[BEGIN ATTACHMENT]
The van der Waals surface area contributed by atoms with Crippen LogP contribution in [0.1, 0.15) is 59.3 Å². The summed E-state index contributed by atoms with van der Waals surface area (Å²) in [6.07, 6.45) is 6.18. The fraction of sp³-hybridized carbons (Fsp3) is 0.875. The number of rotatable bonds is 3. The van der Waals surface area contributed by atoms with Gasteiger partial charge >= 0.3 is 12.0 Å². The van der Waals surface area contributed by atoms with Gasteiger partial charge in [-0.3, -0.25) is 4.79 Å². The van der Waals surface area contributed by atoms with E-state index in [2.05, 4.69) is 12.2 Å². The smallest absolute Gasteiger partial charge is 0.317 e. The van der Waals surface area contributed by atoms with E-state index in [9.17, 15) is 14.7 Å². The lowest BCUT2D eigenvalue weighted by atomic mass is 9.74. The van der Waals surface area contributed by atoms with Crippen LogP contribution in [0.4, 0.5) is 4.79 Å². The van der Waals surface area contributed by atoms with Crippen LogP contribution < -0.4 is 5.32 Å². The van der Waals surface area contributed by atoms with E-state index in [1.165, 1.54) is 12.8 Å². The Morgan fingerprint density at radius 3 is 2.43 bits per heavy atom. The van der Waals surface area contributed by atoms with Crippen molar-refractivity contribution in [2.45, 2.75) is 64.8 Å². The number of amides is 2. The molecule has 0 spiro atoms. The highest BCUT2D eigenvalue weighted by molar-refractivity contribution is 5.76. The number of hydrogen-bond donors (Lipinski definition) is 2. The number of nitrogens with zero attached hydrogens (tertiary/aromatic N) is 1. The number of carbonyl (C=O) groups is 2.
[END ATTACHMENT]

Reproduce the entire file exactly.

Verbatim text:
The van der Waals surface area contributed by atoms with Crippen LogP contribution in [0.1, 0.15) is 59.3 Å². The summed E-state index contributed by atoms with van der Waals surface area (Å²) in [6.07, 6.45) is 6.18. The fraction of sp³-hybridized carbons (Fsp3) is 0.875. The number of rotatable bonds is 3. The van der Waals surface area contributed by atoms with Gasteiger partial charge >= 0.3 is 12.0 Å². The van der Waals surface area contributed by atoms with Gasteiger partial charge in [-0.3, -0.25) is 4.79 Å². The van der Waals surface area contributed by atoms with E-state index in [2.05, 4.69) is 12.2 Å². The smallest absolute Gasteiger partial charge is 0.317 e. The van der Waals surface area contributed by atoms with E-state index in [9.17, 15) is 14.7 Å². The lowest BCUT2D eigenvalue weighted by atomic mass is 9.74. The van der Waals surface area contributed by atoms with Crippen LogP contribution in [0.4, 0.5) is 4.79 Å². The van der Waals surface area contributed by atoms with Crippen LogP contribution < -0.4 is 5.32 Å². The van der Waals surface area contributed by atoms with E-state index in [1.165, 1.54) is 12.8 Å². The Morgan fingerprint density at radius 3 is 2.43 bits per heavy atom. The van der Waals surface area contributed by atoms with Crippen molar-refractivity contribution in [2.45, 2.75) is 64.8 Å². The number of amides is 2. The molecule has 0 spiro atoms. The highest BCUT2D eigenvalue weighted by molar-refractivity contribution is 5.76. The number of hydrogen-bond donors (Lipinski definition) is 2. The number of nitrogens with zero attached hydrogens (tertiary/aromatic N) is 1. The number of carbonyl (C=O) groups is 2.